A low income will equally impede your ability to get a good rate on your mortgage, although if you’re income is steady and you don’t carry much debt, you’ll likely be looked upon more favorably than someone with inconsistent income.
If you or your spouse fit this category, consider having the spouse with the “stable” income and job apply for a mortgage instead of the lower income or freelancer spouse. You’ll certainly have fewer hassles in getting your mortgage approved, and you may qualify for a better rate.
Things to Keep in Mind if You Apply for a Mortgage Without Your Spouse
If you’re considering applying for a mortgage without your spouse, there are a few things to be aware of:
- Your mortgage company may still look into your spouse’s debt: if you’re trying to avoid acknowledging your spouse’s debt by applying for a mortgage without your spouse, you may be in for a surprise. If you live in a community property state, or are applying for an FHA or VA loan, you and your spouse’s debt will be taken into consideration when purchasing a home – even if you’re the only one applying for a mortgage.
- Your mortgage company likely won’t count your spouse’s income: While your mortgage company may count your spouse’s debt against you when applying for a loan, they won’t typically count your spouse’s income in your favor. If your spouse makes any amount of money, but you apply for a mortgage without your spouse, their income will not count in your favor. Keep this in mind if your spouse has high debt but does expect to contribute to mortgage payments.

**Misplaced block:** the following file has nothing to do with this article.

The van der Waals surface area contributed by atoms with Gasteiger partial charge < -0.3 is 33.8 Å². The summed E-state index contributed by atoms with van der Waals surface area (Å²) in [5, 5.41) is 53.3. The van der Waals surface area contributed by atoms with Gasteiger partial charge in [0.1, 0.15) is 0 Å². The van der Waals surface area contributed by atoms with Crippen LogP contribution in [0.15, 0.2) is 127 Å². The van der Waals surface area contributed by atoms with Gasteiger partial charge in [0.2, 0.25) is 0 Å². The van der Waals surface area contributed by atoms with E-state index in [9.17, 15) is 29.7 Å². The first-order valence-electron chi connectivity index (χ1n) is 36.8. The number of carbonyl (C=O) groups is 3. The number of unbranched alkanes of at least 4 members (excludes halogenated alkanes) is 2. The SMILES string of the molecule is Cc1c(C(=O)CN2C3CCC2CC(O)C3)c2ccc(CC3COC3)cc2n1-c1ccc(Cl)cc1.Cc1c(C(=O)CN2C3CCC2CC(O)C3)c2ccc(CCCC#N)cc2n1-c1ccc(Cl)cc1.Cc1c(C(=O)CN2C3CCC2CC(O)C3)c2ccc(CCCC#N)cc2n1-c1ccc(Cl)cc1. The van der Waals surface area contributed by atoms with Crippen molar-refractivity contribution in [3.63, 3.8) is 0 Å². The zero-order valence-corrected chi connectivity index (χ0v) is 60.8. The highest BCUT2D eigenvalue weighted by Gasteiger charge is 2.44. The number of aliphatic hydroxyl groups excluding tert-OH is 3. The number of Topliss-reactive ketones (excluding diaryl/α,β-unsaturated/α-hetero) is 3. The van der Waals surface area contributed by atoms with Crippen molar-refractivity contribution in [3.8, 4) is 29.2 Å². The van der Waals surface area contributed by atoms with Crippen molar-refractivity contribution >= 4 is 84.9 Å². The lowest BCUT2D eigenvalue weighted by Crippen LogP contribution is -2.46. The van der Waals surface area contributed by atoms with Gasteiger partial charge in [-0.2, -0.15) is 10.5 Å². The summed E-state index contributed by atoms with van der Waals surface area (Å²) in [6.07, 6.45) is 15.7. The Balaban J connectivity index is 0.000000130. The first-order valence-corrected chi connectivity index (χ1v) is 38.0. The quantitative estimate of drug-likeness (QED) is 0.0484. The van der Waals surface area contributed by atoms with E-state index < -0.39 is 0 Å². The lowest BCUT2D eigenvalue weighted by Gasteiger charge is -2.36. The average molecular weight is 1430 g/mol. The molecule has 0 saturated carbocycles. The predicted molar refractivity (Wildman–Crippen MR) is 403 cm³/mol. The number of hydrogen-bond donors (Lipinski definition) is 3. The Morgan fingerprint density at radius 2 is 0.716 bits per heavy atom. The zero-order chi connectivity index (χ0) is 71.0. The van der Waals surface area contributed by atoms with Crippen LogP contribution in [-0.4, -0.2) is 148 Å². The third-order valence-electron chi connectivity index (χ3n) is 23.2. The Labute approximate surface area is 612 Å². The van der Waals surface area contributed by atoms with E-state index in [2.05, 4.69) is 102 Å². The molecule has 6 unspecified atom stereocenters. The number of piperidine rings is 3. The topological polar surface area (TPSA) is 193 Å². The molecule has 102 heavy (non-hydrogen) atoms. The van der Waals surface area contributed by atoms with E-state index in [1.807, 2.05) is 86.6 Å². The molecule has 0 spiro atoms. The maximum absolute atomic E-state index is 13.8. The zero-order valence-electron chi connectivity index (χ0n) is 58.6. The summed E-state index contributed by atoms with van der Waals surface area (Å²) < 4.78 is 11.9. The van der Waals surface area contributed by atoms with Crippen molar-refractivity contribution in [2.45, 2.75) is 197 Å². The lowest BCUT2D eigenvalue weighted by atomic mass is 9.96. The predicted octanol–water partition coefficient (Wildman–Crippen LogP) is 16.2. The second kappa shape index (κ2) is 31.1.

- You both can still own the home: Some people think that if you’re not on the mortgage loan, you don’t own the house. Even if you get a mortgage without your spouse, if you put them on the title of the house with you, you both own it. This means if one of you were to pass away, for instance, the other person on the title would still own the house without having to go through probate. While your spouse will not build their credit score if they’re not on the mortgage, they will still have half-ownership of the house if their name is on the title.
Consider too that if only one of you is applying for a mortgage, you’ll likely qualify for a smaller loan amount – meaning a (potentially) smaller house or limited housing options. If you’re hoping to qualify for $200,000 but only qualify for $150,000, based on one income, you may want to consider including your spouse if you’re trying to qualify for a larger loan. Just make sure you can make your monthly payments!
In the end, my fiance and I have decided to apply for a mortgage together. While I have a lot of student loan debt, I make more money. My fiance has no debt and a smaller salary – if you could combine the best parts about us, we’d be a stellar candidate! Alas, we both have our pros and cons, so it works out best for us to combine our powers to get the best rate on our future mortgage.